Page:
Two shows I saw recently at Schmidt/Dean Gallery, also brought these thoughts to mind. Paintings by William Smith and photographs by Linda Adelstein of metaphoric landscapes and literal landscapes made me think perhaps it’s not such a dead genre after all. (See our new intern, Sarah’s, take on William Smith here).

William Smith
William Smith, Of Eclipses, 2007, oil on book pages from Ferguson’s Anatomy, printed 1799, 16 x 43.5″

Smith’s paintings on old text pages of landscapes, as well as on canvas and prints, generally lack horizon. Not looking up, choosing to have no horizon, is about refusing to confront the present state of the landscape as it really is. Only by looking down can we catch bits of pristine-looking nature. This approach is both romantic and desperate, a last-ditch effort to stay in traditional nature.

William Smith
Smith’s Et in Arcadia, etching, digital chine colle 8″ x 10″

This idea of looking down in landscape is usually related to air travel, and the notion of landscape viewed from a plane. The Western landscape tradition prior to air travel generally consisted of earth below and sky above. Smith is sly however, giving us a sky reflected in the water, thereby reflecting the change in our relationship to the sky, having touched it, kissed it, made it our own space. For all the relationship between air-travel and the bird’s eye landscape, Smith is relentlessly unmappy, and inserts a delicate intimacy with the landscape.

That intimacy with nature reminds me of Asian landscapes, and Stuart Rome’s photographs. But these paintings don’t have Rome’s transcendence. Smith is more about himself and the human mind. In the layered paintings in which older thoughts and ideas come through, the paintings become romantic salutes to past bodies of knowledge, past art, and the past in general. Part of what interests me about Smith, besides the obvious beauty of his work, is the apparent paradox of looking backward and beneath the surface to comment on the present as well as jump backwards into the past.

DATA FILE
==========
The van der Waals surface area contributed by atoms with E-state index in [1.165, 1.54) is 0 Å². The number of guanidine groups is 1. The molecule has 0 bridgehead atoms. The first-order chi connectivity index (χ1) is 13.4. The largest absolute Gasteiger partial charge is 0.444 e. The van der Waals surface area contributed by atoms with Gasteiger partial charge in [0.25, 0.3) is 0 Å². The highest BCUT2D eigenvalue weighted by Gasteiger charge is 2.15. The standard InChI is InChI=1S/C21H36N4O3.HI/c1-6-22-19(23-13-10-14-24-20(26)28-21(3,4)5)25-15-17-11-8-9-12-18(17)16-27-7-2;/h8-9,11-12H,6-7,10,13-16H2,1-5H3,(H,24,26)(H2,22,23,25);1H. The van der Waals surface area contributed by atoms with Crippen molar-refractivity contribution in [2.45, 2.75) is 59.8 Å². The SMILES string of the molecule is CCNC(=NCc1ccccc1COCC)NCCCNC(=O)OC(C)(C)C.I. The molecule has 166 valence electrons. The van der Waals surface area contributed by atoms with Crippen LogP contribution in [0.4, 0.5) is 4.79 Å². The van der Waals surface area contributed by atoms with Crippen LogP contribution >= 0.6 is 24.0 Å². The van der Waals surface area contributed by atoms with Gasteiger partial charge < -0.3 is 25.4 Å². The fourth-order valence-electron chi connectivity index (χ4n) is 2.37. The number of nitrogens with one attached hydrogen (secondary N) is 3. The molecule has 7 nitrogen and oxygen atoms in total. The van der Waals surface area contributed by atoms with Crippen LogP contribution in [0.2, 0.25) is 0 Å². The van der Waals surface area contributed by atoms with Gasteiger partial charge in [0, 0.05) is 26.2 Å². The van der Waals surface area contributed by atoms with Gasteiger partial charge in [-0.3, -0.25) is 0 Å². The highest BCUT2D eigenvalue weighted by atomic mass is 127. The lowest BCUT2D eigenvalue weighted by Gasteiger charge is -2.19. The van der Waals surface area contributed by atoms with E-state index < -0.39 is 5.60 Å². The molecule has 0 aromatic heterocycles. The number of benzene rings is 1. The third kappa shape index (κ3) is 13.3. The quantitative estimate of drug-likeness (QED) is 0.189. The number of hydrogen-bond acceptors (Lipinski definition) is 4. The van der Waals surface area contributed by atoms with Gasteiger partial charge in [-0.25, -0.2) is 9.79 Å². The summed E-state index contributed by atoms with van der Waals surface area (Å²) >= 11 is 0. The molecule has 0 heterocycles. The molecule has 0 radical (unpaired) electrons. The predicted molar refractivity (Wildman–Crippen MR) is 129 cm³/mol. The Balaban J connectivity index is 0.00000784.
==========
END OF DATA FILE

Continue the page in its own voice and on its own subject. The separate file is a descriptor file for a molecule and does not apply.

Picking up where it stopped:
Linda Adelstein
by Linda Adelstein

Adelstein’s toned photographs, some of them taken at the Madoo Conservancy in Sagaponack (on Long Island), some in England, evoke a transcendent sense of light and life force. But the iconic trees are portraits of not just vitality–they are also portraits of decorum. Adelstein’s point of view seems to focus on nature restrained and tamed by man. The photos of the individual trees remind me of Rodney Graham’s powerful upside-down trees.

Adelstein treats the trees with great respect, as if they are mages or wise elders. But ultimately, her work is about a lifestyle that’s no longer possible. Her photographic methods and use of toning also suggest a looking backward. Which brings me back to political power and who owns what and who sees what how.

Ultimately landscape artists lay claim to the landscape they paint and make it their own, project their values onto it, paint their perspective onto the canvas, reveal their interior thoughts. Landscape is about taking control over the earth, nature, the land. And what’s that, if not political?

These shows at Schmidt/Dean are up until May 18.

Tags

linda adelstein, marine hugonnier, philadelphia museum of art, william smith